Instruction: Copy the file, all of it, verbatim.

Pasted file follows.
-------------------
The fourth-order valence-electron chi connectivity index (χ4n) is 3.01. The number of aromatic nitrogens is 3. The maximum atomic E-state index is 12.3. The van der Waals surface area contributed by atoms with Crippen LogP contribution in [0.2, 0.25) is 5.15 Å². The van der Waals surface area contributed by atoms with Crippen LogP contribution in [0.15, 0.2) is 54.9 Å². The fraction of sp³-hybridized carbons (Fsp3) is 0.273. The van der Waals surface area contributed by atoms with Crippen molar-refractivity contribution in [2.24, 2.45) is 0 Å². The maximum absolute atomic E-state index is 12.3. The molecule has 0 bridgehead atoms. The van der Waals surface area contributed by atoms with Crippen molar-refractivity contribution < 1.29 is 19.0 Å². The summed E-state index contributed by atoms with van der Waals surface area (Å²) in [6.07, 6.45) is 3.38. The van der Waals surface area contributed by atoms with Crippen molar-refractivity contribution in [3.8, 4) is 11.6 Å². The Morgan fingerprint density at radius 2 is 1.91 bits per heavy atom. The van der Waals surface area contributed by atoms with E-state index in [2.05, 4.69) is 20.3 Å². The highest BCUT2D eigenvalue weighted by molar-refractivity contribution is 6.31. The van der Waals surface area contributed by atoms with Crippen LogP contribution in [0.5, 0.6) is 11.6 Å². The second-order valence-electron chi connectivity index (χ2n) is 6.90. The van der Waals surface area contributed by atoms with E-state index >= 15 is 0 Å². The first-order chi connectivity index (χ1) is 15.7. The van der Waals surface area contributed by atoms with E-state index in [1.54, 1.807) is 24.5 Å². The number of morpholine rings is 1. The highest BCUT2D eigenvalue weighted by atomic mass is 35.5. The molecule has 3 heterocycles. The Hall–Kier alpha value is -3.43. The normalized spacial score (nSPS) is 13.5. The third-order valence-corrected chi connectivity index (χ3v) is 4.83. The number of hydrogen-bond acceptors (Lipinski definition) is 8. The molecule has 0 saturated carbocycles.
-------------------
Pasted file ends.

The fourth-order valence-electron chi connectivity index (χ4n) is 3.01. The number of aromatic nitrogens is 3. The maximum atomic E-state index is 12.3. The van der Waals surface area contributed by atoms with Crippen LogP contribution in [0.2, 0.25) is 5.15 Å². The van der Waals surface area contributed by atoms with Crippen LogP contribution in [0.15, 0.2) is 54.9 Å². The fraction of sp³-hybridized carbons (Fsp3) is 0.273. The van der Waals surface area contributed by atoms with Crippen molar-refractivity contribution in [2.24, 2.45) is 0 Å². The maximum absolute atomic E-state index is 12.3. The molecule has 0 bridgehead atoms. The van der Waals surface area contributed by atoms with Crippen molar-refractivity contribution < 1.29 is 19.0 Å². The summed E-state index contributed by atoms with van der Waals surface area (Å²) in [6.07, 6.45) is 3.38. The van der Waals surface area contributed by atoms with Crippen molar-refractivity contribution in [3.8, 4) is 11.6 Å². The Morgan fingerprint density at radius 2 is 1.91 bits per heavy atom. The van der Waals surface area contributed by atoms with E-state index in [2.05, 4.69) is 20.3 Å². The highest BCUT2D eigenvalue weighted by molar-refractivity contribution is 6.31. The van der Waals surface area contributed by atoms with Crippen LogP contribution in [0.5, 0.6) is 11.6 Å². The second-order valence-electron chi connectivity index (χ2n) is 6.90. The van der Waals surface area contributed by atoms with E-state index >= 15 is 0 Å². The first-order chi connectivity index (χ1) is 15.7. The van der Waals surface area contributed by atoms with E-state index in [1.54, 1.807) is 24.5 Å². The number of morpholine rings is 1. The highest BCUT2D eigenvalue weighted by atomic mass is 35.5. The molecule has 3 heterocycles. The Hall–Kier alpha value is -3.43. The normalized spacial score (nSPS) is 13.5. The third-order valence-corrected chi connectivity index (χ3v) is 4.83. The number of hydrogen-bond acceptors (Lipinski definition) is 8. The molecule has 0 saturated carbocycles.